Editorial: Immune-Modulatory Effects of Vitamin D
- 1Department of Basic Medical Sciences, College of Medicine, QU Health, Qatar University, Doha, Qatar
- 2Erasmus MC, University Medical Center Rotterdam, Rotterdam, Netherlands
- 3Faculty of Medicine, Istanbul University Cerrahpasa, Istanbul, Turkey
- 4International School of Medicine, Istanbul Medipol University, Istanbul, Turkey
Editorial on the Research Topic
Immune-Modulatory Effects of Vitamin D
Vitamin D plays an essential role in bone development. However, recent studies are beginning to uncover its role as a modulator of the immune system (1). Several reports have shown associations between vitamin D deficiency (2) and the incidence as well as the severity of chronic inflammatory diseases such as cardiovascular disease (3, 4), inflammatory bowel disease (5), asthma (6), and chronic obstructive pulmonary disease (COPD) (7). Consistent with this, vitamin D supplementations have been shown to reduce the severity of and inflammation markers in chronic inflammatory diseases (8). At the molecular level, the hormonally active form of vitamin D (α1,25 dihydroxyvitamin D3) regulates the expression of vitamin D responsive genes that can lead to differential regulation of signaling pathways in immune cells. For example, vitamin D positively regulates iron homeostasis and erythropoiesis via the iron-hepcidin-ferroportin axis (9). Vitamin D deficiency is highly prevalent world-wide including countries with abundance of sunshine (10). Singh et al. reviewed the causes of vitamin D deficiency where they dissected the complex impact of genetic predisposition, gut microbiota, and immune system. In this review, authors examined GWAS database (11) and listed genes variants with SNPs that associate with risk of vitamin D deficiency. These alleles are common in vitamin D receptor (VDR) and vitamin D binding protein (VDPB). Since gut microbiota plays a crucial role in nutrients and vitamins production, absorption and degradation, authors also highlighted the role of vitamin D metabolism and VDR is regulating host-gut microbiota interactions.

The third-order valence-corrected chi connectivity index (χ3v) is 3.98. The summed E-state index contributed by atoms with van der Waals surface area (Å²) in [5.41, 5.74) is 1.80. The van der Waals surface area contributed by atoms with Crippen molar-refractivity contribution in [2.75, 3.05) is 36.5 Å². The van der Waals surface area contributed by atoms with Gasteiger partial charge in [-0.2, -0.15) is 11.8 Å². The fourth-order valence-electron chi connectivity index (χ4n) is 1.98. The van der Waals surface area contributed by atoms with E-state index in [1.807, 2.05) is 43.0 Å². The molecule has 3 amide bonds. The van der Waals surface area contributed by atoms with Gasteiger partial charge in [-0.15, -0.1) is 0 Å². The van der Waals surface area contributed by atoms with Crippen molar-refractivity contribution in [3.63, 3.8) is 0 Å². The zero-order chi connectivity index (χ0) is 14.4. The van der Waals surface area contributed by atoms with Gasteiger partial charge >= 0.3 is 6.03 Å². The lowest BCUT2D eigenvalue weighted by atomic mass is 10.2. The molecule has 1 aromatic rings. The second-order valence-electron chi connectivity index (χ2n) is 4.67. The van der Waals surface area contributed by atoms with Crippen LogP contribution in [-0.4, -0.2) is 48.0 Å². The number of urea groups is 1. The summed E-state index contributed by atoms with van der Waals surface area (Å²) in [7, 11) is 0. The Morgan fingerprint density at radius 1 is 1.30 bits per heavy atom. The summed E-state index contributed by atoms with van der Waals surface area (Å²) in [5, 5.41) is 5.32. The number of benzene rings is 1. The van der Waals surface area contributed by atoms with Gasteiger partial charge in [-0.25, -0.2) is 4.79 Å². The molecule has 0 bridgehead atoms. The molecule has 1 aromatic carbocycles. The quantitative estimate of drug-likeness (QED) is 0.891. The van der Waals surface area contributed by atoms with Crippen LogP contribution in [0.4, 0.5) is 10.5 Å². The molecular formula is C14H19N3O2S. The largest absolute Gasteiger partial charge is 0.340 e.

At the cellular level, vitamin D exerts anti-inflammatory effects on immune cells that express the vitamin D receptor (VDR) such as monocytes, macrophages, and T lymphocytes, which in turn shapes the immune response during the onset of inflammation and infection and following vaccination. Vitamin D exerts anti-inflammatory effects by reducing pro-inflammatory cytokines production from macrophages and T cells (12, 13). Carlberg eloquently demonstrated that vitamin D/VDR signaling impacts chromatin modeling leading to significant modification of human monocytes epigenome during perturbation, consequently reducing cytokine release and modulating trained innate immunity. The immune modulatory effects of vitamin D include reduction in inflammatory cytokines release such as IL-1β, which is induced via inflammasome activation. Rao et al. showed that VDR inhibited NALP3-inflammasome activation leading to reduction in IL-1β release. To confirm the inhibitory effect of VDR on NLP3 inflammasome activation, authors used VDR-deficient mice and showed that IL-1β release was significantly reduced in vivo confirming that VDR inhibited NALP3 inflammasome activation. Vitamin D deficiency is associated with bone pain in particular and chronic disease pain in general (12, 14). The proposed mechanisms by which Vitamin D/VDR signaling modulate pain sensation is reviewed by Habib et al.. Authors delineate vitamin D/VDR interactions with pain sensing pathways including dorsal root ganglion (DRG) neurons, nerve growth factor (NGF), epidermal growth factor receptor (EGFR), glial-derived neurotrophic factor (GDNF), and opioid receptors.